Escalating Military Drills Mean China Is Preparing to Strike Taiwan, Experts Say

Chinese J-15 fighter jets are launched from the deck of the Liaoning aircraft carrier during military drills in the Yellow Sea, off China’s east coast, on December 23, 2016. Military experts have claimed that recent intensifying military drills means China is preparing to strike Taiwan. Getty

A military expert claimed on Monday that recent increases in Chinese military exercises focused near Taiwan suggest that the mainland is preparing itself to take over the self-ruled island by force.

In October, The Washington Free Beacon reported that newly disclosed internal military documents proved China has secret plans to invade Taiwan by 2020.

And it appears that the plans have already been set in motion. Over a week ago, China's air force sent fighter jets, bombers and surveillance aircrafts to conduct "encirclement patrols" around Taiwan airspace. And on Sunday, the People's Liberation Army (PLA) released a video of an H-6K bomber accompanied by two Su-30 fighter jets performing similar exercises around the self-governed island.

"The recent 'island encirclement' patrols are very unusual," Macau-based military observer Antony Wong Dong told the South China Morning Post (SCMP). "The air force is conducting very practical and well-planned patrols near Taiwan to collect up-to-date military intelligence."

Wang added that while, in the past, naval and air patrols were routine and mostly symbolic, the mainland is now "deploying old and new generations of surveillance planes, fighter jets and other aircraft…indicating the PLA is stepping up its preparations for war against Taiwan."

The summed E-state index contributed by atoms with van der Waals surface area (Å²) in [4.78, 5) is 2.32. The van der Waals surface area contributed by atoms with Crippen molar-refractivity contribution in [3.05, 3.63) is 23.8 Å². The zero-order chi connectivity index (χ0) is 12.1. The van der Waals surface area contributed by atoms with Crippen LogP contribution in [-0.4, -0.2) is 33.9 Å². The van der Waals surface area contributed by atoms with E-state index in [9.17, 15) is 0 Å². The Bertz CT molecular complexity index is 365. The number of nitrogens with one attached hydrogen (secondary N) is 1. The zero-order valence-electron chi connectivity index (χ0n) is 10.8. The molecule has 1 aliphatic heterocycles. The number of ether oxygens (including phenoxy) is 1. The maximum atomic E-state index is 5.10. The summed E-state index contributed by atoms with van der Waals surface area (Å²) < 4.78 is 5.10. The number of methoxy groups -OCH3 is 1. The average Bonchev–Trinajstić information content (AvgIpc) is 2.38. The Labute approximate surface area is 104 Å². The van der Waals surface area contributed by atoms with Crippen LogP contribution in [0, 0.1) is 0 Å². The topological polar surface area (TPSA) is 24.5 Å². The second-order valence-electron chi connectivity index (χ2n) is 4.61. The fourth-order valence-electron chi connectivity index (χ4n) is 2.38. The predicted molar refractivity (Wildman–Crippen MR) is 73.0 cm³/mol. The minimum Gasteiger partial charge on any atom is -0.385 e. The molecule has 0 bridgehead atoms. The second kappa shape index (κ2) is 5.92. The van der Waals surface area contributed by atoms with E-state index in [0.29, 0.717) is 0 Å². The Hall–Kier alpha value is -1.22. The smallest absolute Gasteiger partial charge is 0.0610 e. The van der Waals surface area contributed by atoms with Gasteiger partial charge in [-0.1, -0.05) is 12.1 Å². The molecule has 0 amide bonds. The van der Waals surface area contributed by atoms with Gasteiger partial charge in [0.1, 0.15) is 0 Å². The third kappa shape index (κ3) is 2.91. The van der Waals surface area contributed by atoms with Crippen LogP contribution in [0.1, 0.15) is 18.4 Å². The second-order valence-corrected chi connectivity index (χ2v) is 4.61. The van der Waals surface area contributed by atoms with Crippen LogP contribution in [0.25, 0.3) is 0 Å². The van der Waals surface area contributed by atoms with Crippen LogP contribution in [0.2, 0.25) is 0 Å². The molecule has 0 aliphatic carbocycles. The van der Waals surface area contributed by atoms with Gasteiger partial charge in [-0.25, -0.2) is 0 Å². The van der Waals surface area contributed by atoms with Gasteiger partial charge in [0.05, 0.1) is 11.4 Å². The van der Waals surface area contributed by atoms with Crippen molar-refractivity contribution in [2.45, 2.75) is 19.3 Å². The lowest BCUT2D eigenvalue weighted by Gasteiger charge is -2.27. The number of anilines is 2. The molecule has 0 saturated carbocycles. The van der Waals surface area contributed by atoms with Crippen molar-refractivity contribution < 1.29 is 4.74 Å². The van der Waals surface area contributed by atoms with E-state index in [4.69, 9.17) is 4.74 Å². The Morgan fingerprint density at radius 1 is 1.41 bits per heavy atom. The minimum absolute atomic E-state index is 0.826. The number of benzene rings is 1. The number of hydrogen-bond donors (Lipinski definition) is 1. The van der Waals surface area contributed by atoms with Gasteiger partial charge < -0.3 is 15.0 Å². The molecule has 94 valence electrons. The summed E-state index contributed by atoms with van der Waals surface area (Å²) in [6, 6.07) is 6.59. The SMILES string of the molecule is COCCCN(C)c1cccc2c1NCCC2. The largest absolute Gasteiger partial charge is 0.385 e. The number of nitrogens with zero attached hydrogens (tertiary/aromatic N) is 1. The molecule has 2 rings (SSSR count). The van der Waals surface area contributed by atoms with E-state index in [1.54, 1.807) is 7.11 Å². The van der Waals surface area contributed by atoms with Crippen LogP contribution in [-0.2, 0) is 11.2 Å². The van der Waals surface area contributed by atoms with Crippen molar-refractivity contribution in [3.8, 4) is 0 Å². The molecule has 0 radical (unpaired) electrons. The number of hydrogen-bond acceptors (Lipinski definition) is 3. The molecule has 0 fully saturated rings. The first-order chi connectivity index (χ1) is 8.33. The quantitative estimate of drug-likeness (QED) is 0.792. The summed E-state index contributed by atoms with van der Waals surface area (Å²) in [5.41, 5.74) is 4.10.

Amid the ramped up military drills, Taiwan's defense ministry also said it spotted two PLA Yun-8 transport planes on long-haul flights on Monday. While the Yun-8s are officially classified as transport planes, several owned by China are equipped for intelligence gathering. In addition, the PLA flew the Tu-154, its largest reconnaissance aircraft, close to Taiwan last month.

China still considers Taiwan to be a rebellious province and has never renounced the use of force to bring it under its control. Taiwan is well armed, mostly with U.S. weaponry, but has been seeking to purchase more high-tech equipment from Washington to defend itself from China.

Li Jie, a Beijing-based naval expert, told SCMP that the escalating focus on Taiwan is likely triggered by the island's unstable political situation.

"The PLA's ultimate rivals are the U.S. and Japan, with the U.S. playing a key role behind the scenes on cross-strait issues," Li said.

A Chinese military plane H-6 bomber flies through airspace between Japan’s Okinawa prefecture’s main island and the smaller “Miyako island,” and out over the Pacific, on October 27, 2013. Taiwan is also situated in the middle of China’s route to the Pacific Ocean, and acquiring it would be a huge strategic move for the Communist state. Reuters

The island is also situated in the middle of China's route to the Pacific Ocean, and acquiring it would be a huge strategic move for the Communist state.

"Taiwan is the key obstacle for the PLA to reaching the western Pacific because it's part of the 'first island chain,' which contains the mainland," Beijing-based military commentator Zhou Chenming told SCMP.

The first island chain refers to the first major archipelago chain from the East Asian continental mainland coast. It mostly consists of the Kuril Islands, the Japanese archipelago, the Ryukyu Islands, the northern Philippines, Borneo and Taiwan.